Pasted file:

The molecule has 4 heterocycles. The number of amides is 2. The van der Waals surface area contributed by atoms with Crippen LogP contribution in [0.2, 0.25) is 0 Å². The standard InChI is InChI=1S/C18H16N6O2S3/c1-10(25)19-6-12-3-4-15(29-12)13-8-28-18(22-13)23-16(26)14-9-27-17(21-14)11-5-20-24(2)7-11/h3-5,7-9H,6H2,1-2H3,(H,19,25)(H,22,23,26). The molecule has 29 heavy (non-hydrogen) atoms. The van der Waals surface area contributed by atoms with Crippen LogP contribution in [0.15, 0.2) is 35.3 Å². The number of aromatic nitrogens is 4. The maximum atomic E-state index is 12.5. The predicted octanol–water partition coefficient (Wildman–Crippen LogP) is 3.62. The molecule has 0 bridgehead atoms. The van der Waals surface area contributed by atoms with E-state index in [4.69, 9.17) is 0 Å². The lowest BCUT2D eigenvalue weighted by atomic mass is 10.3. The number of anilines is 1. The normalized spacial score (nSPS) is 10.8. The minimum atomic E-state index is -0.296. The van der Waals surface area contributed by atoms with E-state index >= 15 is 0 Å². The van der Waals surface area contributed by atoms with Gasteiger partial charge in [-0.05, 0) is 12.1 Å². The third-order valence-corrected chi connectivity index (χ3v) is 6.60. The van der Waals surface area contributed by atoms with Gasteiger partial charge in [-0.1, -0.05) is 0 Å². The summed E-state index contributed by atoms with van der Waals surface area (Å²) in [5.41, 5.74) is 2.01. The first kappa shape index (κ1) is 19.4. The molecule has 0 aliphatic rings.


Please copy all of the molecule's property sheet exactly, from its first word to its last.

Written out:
The molecule has 4 heterocycles. The number of amides is 2. The van der Waals surface area contributed by atoms with Crippen LogP contribution in [0.2, 0.25) is 0 Å². The standard InChI is InChI=1S/C18H16N6O2S3/c1-10(25)19-6-12-3-4-15(29-12)13-8-28-18(22-13)23-16(26)14-9-27-17(21-14)11-5-20-24(2)7-11/h3-5,7-9H,6H2,1-2H3,(H,19,25)(H,22,23,26). The molecule has 29 heavy (non-hydrogen) atoms. The van der Waals surface area contributed by atoms with Crippen LogP contribution in [0.15, 0.2) is 35.3 Å². The number of aromatic nitrogens is 4. The maximum atomic E-state index is 12.5. The predicted octanol–water partition coefficient (Wildman–Crippen LogP) is 3.62. The molecule has 0 bridgehead atoms. The van der Waals surface area contributed by atoms with E-state index in [4.69, 9.17) is 0 Å². The lowest BCUT2D eigenvalue weighted by atomic mass is 10.3. The number of anilines is 1. The normalized spacial score (nSPS) is 10.8. The minimum atomic E-state index is -0.296. The van der Waals surface area contributed by atoms with E-state index >= 15 is 0 Å². The van der Waals surface area contributed by atoms with Gasteiger partial charge in [-0.05, 0) is 12.1 Å². The third-order valence-corrected chi connectivity index (χ3v) is 6.60. The van der Waals surface area contributed by atoms with Gasteiger partial charge in [-0.1, -0.05) is 0 Å². The summed E-state index contributed by atoms with van der Waals surface area (Å²) in [5.41, 5.74) is 2.01. The first kappa shape index (κ1) is 19.4. The molecule has 0 aliphatic rings.